This is a Call For Papers for a dedicated ethnoornithology session at this year's Pan-African Ornithological Congress.
At the PAOC12 at Rawsonville, South Africa in 2008 we had two great Ethnoornithology sessions - and a Round table. You can see the presenters and Abstracts here . I think we can make this year's session ever bigger & better than 2008!
2012 is a big year for ethnoornithology. have a look at these sessions at international ethnobiology & ornithology meetings:
1 - the BOU 2012 Annual Conference: Ecosystem Services: do we need birds? Has just finished at the University of Leicester from 3 5 April 2012. There were four ethnoorn papers presented in a session entitled: Cultural Services Provided by Birds. The program - and link to Abstracts - is here .
2 - The VIII Congreso Mexican de Etnobiologica is on later this month at the Universidad Juarez in Tabasco, Mexico. See the program here .
3 - In a few hours I'll be off to Denver, Colorado for the 35th Annual Meeting of the Society of Ethnobiology from 1114 April, 2012, with the theme "Conservation and Communities". You can see more information about the small ethnoornithology session here .
4 - And next month I'm looking forward to travelling to Montepellier in France for the 13th Congress of the International Society of Ethnobiology, where Fleur Ng'weno & I will co-chair a great couple of session titled "Birds and People research from 4 continents". You can see the draft list of papers here .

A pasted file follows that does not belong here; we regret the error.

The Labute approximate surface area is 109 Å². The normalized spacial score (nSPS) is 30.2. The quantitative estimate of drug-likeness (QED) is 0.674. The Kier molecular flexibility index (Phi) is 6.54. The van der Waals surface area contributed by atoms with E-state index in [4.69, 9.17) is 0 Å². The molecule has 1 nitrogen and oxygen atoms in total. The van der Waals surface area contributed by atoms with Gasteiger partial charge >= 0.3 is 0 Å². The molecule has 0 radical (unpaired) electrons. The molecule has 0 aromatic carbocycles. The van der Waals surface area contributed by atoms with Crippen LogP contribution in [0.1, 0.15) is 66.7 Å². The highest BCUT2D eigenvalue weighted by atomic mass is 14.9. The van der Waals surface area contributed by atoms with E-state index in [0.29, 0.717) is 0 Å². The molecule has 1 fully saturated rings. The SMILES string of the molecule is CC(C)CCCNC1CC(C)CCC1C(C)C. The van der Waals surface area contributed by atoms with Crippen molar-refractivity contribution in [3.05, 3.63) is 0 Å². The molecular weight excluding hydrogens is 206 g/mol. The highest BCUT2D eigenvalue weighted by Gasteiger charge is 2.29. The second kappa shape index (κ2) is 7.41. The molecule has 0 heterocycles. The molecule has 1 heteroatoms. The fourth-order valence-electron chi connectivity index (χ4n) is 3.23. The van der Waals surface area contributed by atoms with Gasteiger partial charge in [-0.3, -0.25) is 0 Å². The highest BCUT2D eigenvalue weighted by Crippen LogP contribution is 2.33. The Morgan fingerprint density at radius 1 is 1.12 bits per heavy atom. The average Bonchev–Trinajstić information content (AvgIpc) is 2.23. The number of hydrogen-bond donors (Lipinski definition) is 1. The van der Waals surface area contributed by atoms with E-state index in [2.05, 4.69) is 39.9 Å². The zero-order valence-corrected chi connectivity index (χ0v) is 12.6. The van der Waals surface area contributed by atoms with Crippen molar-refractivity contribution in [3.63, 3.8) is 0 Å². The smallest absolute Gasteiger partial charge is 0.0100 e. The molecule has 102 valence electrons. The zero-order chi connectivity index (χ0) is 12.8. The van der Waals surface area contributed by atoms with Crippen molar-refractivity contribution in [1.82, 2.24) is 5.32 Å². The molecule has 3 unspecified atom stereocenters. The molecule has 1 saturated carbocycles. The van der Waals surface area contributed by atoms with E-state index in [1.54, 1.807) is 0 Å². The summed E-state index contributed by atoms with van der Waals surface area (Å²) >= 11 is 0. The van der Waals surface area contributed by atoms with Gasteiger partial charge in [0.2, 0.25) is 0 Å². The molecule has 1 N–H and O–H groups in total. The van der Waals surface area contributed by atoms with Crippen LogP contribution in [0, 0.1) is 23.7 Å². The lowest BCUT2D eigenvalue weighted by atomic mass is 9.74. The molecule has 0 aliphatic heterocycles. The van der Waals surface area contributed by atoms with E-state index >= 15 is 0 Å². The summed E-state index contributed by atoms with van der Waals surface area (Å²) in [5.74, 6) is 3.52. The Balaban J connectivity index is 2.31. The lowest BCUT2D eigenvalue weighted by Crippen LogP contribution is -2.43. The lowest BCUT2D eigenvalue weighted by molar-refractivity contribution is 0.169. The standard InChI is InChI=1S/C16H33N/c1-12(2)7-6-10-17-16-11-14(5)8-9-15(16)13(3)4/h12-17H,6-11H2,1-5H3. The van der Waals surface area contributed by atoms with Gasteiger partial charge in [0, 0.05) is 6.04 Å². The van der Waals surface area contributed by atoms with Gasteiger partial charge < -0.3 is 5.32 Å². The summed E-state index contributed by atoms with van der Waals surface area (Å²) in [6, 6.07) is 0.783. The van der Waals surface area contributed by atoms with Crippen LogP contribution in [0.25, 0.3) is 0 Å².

Which brings me right back to October in Arusha and the ethnoornithology session at the 13th Pan-African Ornithology Congress.
Here is the Call for Paper - you have until the end of the month!
See you in Arusha ... or Denver, or Montpellier!
Follow this link to the PAOC Call For Abstracts page.
Call for Abstracts
Abstracts (300 words) are invited on any aspect of ornithology related to the aims of the PAOC. The submission deadline is 30th April, and we anticipate that decisions will be made by the end of May.
We ask that those wishing to describe projects at an early stage of development or research plans opt to present posters, leaving the limited time for oral presentations (15 minutes + 5) for those with substantial results already. Abstracts should clearly state the main research question addressed, the methods used and the most important results and conclusions.
Presentations appropriate to one of the conference symposia should indicate which is most appropriate, more general presentations need not make this choice and if approved by the scientific committee will be allocated to appropriate sessions identified later.